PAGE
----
Updated: April 2, 2021 5:13:52 am
Rajinikanth, the larger-than-life superstar whose near-mythical presence in the consciousness of the cinemagoing public has few parallels, will be bestowed the government’s highest honour for Indian cinema, the Dadasaheb Phalke Award.
The announcement, made by Information and Broadcasting Minister Prakash Javadekar on Thursday, may have raised some eyebrows—coming as it did amid a heated election season. But few would dispute Rajini’s claim to the country’s most prestigious honour for a cinema artiste, which will be conferred upon him on May 3.
And sure enough, the congratulatory messages poured in swiftly, even from political rivals. DMK chief and Chief Minister candidate M K Stalin said it was a delayed honour for the superstar—an “unparalleled performer” and a “dear friend”. Actor-turned-politician Kamal Haasan said Rajini was the most appropriate artiste to get the award. He tweeted that Rajini had “proven that he can win over fans by appearing on screen”—a remark many interpreted as a subtle jibe at the actors’s on again, off again flirtation with politics.
— Rajinikanth (@rajinikanth) April 1, 2021
Rajini thanked them all. His friend, the bus driver Raj Bahadur (who he dedicated the award to), for encouraging him to travel to Chennai, then Madras, to pursue acting. His brother Sathyanarayana Rao Gaikwad, for the “many sacrifices” he made to fulfil his dreams amid the difficulties in early life. His mentor, the late Tamil filmmaker K Balachander, who gave him his “first break”, catalysing his transformation from Shivaji Rao Gaikwad to ‘Rajinikanth’. His “friend”, Prime Minister Narendra Modi. Producers, directors, technicians, distributors, theatre owners and the media. And, especially, the “Tamil people who have helped me thrive, and my fans all over the world”.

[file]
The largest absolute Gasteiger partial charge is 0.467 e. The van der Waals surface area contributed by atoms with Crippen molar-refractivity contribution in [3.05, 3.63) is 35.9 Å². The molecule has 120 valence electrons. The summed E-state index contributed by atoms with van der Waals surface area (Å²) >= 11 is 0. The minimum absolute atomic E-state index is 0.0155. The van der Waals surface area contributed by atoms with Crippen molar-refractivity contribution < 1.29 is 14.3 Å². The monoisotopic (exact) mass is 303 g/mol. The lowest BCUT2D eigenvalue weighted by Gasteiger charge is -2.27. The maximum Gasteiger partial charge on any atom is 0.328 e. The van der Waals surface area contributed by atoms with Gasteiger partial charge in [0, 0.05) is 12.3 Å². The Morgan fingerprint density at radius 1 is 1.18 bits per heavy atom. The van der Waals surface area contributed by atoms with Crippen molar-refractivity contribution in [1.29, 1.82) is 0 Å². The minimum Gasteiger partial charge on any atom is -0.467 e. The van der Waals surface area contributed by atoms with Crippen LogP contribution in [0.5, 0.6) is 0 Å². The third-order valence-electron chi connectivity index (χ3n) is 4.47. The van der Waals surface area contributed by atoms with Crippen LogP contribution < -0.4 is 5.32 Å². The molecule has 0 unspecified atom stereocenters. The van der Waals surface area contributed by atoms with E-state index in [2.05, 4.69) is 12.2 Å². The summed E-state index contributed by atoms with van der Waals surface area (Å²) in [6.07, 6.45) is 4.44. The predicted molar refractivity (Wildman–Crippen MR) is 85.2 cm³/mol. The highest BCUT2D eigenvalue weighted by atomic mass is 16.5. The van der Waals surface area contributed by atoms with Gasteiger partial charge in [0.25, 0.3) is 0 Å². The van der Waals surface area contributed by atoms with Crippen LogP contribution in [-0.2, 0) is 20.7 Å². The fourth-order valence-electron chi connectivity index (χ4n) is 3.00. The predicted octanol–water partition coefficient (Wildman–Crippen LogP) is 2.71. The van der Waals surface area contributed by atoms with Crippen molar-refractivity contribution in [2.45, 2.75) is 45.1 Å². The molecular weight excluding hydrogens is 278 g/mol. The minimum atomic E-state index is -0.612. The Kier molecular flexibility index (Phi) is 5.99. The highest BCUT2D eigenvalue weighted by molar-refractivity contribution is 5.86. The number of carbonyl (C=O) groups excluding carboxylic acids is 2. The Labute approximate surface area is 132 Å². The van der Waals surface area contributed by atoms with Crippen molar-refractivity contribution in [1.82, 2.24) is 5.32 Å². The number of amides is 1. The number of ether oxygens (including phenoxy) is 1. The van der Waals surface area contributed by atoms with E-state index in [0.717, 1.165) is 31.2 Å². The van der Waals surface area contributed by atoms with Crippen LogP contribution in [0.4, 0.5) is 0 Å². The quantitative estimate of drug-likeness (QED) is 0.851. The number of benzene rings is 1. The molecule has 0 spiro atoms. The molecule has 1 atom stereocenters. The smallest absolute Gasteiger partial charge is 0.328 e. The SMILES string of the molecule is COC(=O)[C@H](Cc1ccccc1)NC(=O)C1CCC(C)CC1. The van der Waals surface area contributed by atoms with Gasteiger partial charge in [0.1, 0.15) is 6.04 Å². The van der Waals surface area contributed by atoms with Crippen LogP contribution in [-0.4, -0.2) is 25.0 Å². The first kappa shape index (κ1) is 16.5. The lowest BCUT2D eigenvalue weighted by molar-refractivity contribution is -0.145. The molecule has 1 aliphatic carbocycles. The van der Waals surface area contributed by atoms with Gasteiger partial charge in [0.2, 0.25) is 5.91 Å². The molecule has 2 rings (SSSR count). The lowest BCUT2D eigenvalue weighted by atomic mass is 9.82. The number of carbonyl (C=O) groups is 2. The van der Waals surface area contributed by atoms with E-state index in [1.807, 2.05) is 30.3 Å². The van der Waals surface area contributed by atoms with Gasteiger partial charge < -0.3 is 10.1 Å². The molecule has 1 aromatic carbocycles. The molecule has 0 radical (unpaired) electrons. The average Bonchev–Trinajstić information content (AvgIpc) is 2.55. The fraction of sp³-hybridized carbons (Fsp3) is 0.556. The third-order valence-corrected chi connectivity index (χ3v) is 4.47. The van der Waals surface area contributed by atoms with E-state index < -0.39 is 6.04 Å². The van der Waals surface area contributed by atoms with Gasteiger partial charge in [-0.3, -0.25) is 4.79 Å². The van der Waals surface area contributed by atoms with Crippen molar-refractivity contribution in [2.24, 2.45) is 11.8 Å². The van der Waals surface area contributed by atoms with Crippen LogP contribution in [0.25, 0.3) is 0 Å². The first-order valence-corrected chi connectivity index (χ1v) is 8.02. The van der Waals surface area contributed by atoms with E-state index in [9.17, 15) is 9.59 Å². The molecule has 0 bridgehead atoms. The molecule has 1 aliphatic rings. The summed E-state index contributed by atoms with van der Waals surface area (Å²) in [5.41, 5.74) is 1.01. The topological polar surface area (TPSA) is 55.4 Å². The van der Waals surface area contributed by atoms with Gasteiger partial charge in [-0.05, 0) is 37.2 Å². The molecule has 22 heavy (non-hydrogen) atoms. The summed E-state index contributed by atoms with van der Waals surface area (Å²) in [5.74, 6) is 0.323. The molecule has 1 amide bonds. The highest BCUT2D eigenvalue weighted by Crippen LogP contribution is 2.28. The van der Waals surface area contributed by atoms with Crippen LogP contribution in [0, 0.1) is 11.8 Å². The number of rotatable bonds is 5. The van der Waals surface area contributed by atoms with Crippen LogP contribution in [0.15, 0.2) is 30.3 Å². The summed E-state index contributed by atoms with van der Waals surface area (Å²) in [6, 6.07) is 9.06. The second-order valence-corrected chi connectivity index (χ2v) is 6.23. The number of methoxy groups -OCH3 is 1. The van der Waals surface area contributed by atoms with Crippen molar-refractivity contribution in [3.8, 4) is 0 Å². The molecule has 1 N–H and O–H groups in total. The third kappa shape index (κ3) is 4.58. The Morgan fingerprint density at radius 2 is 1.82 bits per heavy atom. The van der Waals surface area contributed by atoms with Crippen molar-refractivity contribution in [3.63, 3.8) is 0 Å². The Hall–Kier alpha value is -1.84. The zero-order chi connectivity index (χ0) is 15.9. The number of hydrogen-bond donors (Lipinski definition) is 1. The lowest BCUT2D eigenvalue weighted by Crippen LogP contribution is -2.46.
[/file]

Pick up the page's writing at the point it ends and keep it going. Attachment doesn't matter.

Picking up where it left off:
Rajinikanth’s path to the very top of the pantheon of Indian cinema was anything but typical. After his early life as a bus conductor in Karnataka, he joined films at 25. His first big commercial hit came with his 25th outing. On screen, he performed in black and white, colour, 3D and motion capture. Off it, he never hid his balding pate and greying beard.
According to R Kannan, the author of MGR: A Life, Rajinikanth was an actor who defied the grammar of charisma.
He said Rajini was an equal to M G Ramachandran in his acting career. But the difference lay in the former’s reluctance in consciously building an image.
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